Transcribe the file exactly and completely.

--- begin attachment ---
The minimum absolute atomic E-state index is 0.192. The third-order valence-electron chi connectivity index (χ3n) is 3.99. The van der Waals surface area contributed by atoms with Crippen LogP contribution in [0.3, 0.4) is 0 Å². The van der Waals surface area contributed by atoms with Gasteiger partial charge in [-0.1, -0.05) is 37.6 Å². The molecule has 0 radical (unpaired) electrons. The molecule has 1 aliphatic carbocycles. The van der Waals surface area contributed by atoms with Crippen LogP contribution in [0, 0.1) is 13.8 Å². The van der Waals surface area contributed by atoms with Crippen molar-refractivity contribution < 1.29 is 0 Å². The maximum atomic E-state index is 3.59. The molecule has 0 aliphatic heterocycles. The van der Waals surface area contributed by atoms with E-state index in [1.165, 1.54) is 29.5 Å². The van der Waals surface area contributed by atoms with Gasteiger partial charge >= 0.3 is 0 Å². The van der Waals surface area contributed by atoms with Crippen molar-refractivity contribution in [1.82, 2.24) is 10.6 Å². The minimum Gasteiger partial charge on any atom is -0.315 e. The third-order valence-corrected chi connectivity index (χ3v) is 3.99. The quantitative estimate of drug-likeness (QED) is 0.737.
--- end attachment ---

The minimum absolute atomic E-state index is 0.192. The third-order valence-electron chi connectivity index (χ3n) is 3.99. The van der Waals surface area contributed by atoms with Crippen LogP contribution in [0.3, 0.4) is 0 Å². The van der Waals surface area contributed by atoms with Gasteiger partial charge in [-0.1, -0.05) is 37.6 Å². The molecule has 0 radical (unpaired) electrons. The molecule has 1 aliphatic carbocycles. The van der Waals surface area contributed by atoms with Crippen LogP contribution in [0, 0.1) is 13.8 Å². The van der Waals surface area contributed by atoms with Crippen molar-refractivity contribution < 1.29 is 0 Å². The maximum atomic E-state index is 3.59. The molecule has 0 aliphatic heterocycles. The van der Waals surface area contributed by atoms with E-state index in [1.165, 1.54) is 29.5 Å². The van der Waals surface area contributed by atoms with Gasteiger partial charge >= 0.3 is 0 Å². The van der Waals surface area contributed by atoms with Crippen molar-refractivity contribution in [1.82, 2.24) is 10.6 Å². The minimum Gasteiger partial charge on any atom is -0.315 e. The third-order valence-corrected chi connectivity index (χ3v) is 3.99. The quantitative estimate of drug-likeness (QED) is 0.737.